Page:Notes and Queries - Series 9 - Volume 10.djvu/242

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NOTES AND QUERIES. [9 th s. x. SEPT. 20, 1902.

Street is chiefly remembered as the place wherein Dr. (afterwards Cardinal) Newman delivered those well-known 'Lectures on Anglican Difficulties.' The hall which took its place was structurally bad, most incon- venient, and positively dangerous, and how Mr. W. S. Woodin was able to give his popular monologue entertainments, drawing crowded audiences, for so long as he did is a mystery. It would seem that the dates assumed by your correspondent (1845 to 1850) cannot be right, as the 'Era Almanack' for 1868 records, under the head of 'First Appearances in London of Living Actors and Actresses ': "W. S Woodin, Marionette, October 23rd, 1852, Soiree Comique, Carpet- bag, and Sketch - book"; and in the ' Almanack ' for 1878 we are informed , "Woodin's Third Entertainment produced at Polygraphic Hall, 21st March, 1864," but there is no note of the two preceding ones. With reference to the dangers, &c., of the hall, they came under ray personal knowledge, as in 1867 I was the manager for Mr. and Mrs. Gourlay, who gave there for a season an entertainment entitled ' Mrs. M'Gregor's Levee ; or, a Collection of Scottish Curiosities,' and considerable difficulty was often experienced in getting the audiences out safely. As a theatre it was very little better, although the stage door and another outlet were made in Cnandos Street ; but it was ultimately condemned as unsafe, closed, and, although only quite recently, demolished for the enlargement of Charing Cross Hospital. As Toole's Theatre it ap- peared for the last time in the ' List of Theatres in the United Kingdom' in the ' Era Almanack ' for 1895, although it was still open early in the following year.

W. E. HARLAND-OXLEY. C2, The Almshouses, Rochester Row, S.W.

If I do not mistake, Mr. W. S. Woodin did not perform here so early as 1845-50, but I think it was the scene of his 'Olio of Oddities' in 1856, and for a few years sub- sequently remained in his hands.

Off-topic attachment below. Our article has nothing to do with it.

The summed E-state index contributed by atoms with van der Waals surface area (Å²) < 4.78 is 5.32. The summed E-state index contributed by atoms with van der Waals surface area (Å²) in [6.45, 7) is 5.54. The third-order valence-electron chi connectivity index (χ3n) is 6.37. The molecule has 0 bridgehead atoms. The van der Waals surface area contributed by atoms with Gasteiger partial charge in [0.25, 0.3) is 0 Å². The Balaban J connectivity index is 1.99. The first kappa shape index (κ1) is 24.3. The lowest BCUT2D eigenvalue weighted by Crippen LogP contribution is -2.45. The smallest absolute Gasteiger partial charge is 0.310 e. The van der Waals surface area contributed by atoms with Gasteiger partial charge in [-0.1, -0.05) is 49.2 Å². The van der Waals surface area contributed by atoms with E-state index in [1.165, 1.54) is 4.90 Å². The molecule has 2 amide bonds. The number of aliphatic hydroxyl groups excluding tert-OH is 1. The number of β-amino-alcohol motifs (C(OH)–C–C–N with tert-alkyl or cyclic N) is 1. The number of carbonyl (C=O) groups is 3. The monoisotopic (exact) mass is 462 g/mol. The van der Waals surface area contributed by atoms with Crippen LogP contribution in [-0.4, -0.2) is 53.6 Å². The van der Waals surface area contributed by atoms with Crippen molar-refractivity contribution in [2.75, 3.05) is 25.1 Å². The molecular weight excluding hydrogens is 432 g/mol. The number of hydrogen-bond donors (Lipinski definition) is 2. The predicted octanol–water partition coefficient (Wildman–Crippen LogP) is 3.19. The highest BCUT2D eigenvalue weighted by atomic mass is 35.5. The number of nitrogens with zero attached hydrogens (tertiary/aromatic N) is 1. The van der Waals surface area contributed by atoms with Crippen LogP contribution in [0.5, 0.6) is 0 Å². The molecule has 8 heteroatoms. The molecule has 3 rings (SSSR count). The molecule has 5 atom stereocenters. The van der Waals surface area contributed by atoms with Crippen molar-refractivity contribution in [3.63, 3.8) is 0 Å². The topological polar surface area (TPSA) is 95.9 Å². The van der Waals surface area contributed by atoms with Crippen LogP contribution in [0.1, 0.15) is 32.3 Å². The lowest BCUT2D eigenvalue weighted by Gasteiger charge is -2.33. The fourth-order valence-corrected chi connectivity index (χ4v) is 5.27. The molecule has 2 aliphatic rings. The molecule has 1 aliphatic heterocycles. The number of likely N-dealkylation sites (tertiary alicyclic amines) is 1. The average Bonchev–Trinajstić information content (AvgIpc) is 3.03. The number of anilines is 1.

W. S. Woodin was a son of a picture dealer in Bond Street or that district. He was a "quick change artist." His advertisement was a large carpet bag. The hall was hired for private theatricals. A. C. H.

Lit may be permissible to recall the joke of H. J. Byron, who said once, " I wish, Woodin, you 'd go under the table and come up some one else and remain so."]

OPTIC OR OPTICAL GLASS (9 th S. ix. 466). Do the following two passages throw any

light on the opticke-glasse of DR. MURRAY'S first quotation ?

" Or Gyges' invisible ring, or some rare perspec- tive glass, or Otcucou-fticon, which would so multiply species, that a man might hear and see all at once (as Martiamis CapellcCs Jupiter did in a spear which he held in his hand, which did present unto him all that was daily done upon the face of the earth)." Burton, 'Anatomy pi Melancholy,' vol. i. of Mr. A. R. Shilleto's edition, p. 74 ('Democritus to the Reader ').

Mr. Shilleto ought to have expanded Burton's marginal reference to lib. i. of Martianus Capella by adding the number of the paragraph in Kopp's edition, p. 68 ('Irotius,' p. 18). It might also not nave been amiss to add that Jupiter's spear, like that of the lady in Artemus Ward, was a sphere.

" This brief Bohemian Kingship had not yet not exploded [Nov. 8, 1620] on the W eissenberg of Prag, when old Sir Henry Wotton being sent as Ambas- sador ' to lie abroad ' (as he wittily called it, to his cost) in that Business, saw, in the City of Lintz, in the picturesque green country by the shores of the Donau there, an ingenious person, who is now re- cognisable as one of the remarkablest of mankind, Mr. John Kepler, namely : Keplar as Wotton writes him ; addressing the great Lord Bacon [sic] (un- happily without strict date of any kind) on that

among other subjects 'He hath a little black

Tent (of what stuff is not much importing),' says the Ambassador, 'which he can suddenly set up where he will in a Field ; and it is convertible (like a windmill) to all quarters at pleasure ; capable of not much more than one man. as I conceive, and perhaps at no great ease ; exactly close and dark, save at one hole, about an inch and a half in the diameter, to which he applies a long perspective Trunk, with the con vex glass fitted to the said hole, and the concave taken out at the other end, which extendeth to about the middle of this erected Tent: through which the visible radiations of all the Objects without are intromitted, falling upon a Paper, which is accommodated to receive them ; and so he traceth them with his pen in their natural appearance ; turning his little Tent round by de- grees, till he hath designed the whole Aspect of the Field.' In fact he hath a Camera Obscura, and is exhibiting the same for the delectation of Imperial gentlemen lounging that way." Carlyle, 'History of Friedrich II. of Prussia,' book iii. chap. xiv.

Carlyle refers in a foot-note to Kepler's having taken the essential hint for the Camera Obscura from Baptista Porta, of Naples, and gives ' Reliquiae Wottonianse ' (London, 1672), p. 300, as the reference for Wotton's letter. EDWARD BENSLY.

The University, Adelaide.


87). On 2 January, 1692, a patent (No. 286) was granted to Ralph Marshall and John Englebert Teshmaker for "the makeing of spinnall yarn." The inventors set forth in